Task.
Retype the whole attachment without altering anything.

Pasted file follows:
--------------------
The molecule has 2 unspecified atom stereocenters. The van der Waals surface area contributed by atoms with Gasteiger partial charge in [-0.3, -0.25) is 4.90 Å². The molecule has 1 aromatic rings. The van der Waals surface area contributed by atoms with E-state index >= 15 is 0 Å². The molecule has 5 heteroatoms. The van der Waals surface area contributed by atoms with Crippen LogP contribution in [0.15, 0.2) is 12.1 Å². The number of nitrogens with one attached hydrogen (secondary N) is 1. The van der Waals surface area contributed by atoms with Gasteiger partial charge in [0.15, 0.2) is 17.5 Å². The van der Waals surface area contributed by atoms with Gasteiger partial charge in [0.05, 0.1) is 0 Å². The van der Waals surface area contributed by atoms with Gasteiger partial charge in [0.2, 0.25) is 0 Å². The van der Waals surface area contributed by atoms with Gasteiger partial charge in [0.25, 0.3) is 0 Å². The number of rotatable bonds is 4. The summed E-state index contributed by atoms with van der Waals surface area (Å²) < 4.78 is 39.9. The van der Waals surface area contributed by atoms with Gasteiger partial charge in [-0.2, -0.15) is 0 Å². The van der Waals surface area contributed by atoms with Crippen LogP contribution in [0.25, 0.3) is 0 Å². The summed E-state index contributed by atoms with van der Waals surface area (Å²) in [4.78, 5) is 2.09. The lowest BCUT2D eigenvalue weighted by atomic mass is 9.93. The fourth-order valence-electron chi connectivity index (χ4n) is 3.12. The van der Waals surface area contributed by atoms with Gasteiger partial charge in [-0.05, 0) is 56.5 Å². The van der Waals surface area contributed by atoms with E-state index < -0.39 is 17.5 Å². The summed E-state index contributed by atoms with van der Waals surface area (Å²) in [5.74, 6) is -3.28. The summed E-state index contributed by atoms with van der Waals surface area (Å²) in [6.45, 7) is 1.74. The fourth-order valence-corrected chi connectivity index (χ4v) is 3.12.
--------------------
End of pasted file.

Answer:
The molecule has 2 unspecified atom stereocenters. The van der Waals surface area contributed by atoms with Gasteiger partial charge in [-0.3, -0.25) is 4.90 Å². The molecule has 1 aromatic rings. The van der Waals surface area contributed by atoms with E-state index >= 15 is 0 Å². The molecule has 5 heteroatoms. The van der Waals surface area contributed by atoms with Crippen LogP contribution in [0.15, 0.2) is 12.1 Å². The number of nitrogens with one attached hydrogen (secondary N) is 1. The van der Waals surface area contributed by atoms with Gasteiger partial charge in [0.15, 0.2) is 17.5 Å². The van der Waals surface area contributed by atoms with Gasteiger partial charge in [0.05, 0.1) is 0 Å². The van der Waals surface area contributed by atoms with Gasteiger partial charge in [0.2, 0.25) is 0 Å². The van der Waals surface area contributed by atoms with Gasteiger partial charge in [0.25, 0.3) is 0 Å². The number of rotatable bonds is 4. The summed E-state index contributed by atoms with van der Waals surface area (Å²) < 4.78 is 39.9. The van der Waals surface area contributed by atoms with Gasteiger partial charge in [-0.2, -0.15) is 0 Å². The van der Waals surface area contributed by atoms with Crippen LogP contribution in [0.25, 0.3) is 0 Å². The summed E-state index contributed by atoms with van der Waals surface area (Å²) in [4.78, 5) is 2.09. The lowest BCUT2D eigenvalue weighted by atomic mass is 9.93. The fourth-order valence-electron chi connectivity index (χ4n) is 3.12. The van der Waals surface area contributed by atoms with Gasteiger partial charge in [-0.05, 0) is 56.5 Å². The van der Waals surface area contributed by atoms with E-state index < -0.39 is 17.5 Å². The summed E-state index contributed by atoms with van der Waals surface area (Å²) in [5.74, 6) is -3.28. The summed E-state index contributed by atoms with van der Waals surface area (Å²) in [6.45, 7) is 1.74. The fourth-order valence-corrected chi connectivity index (χ4v) is 3.12.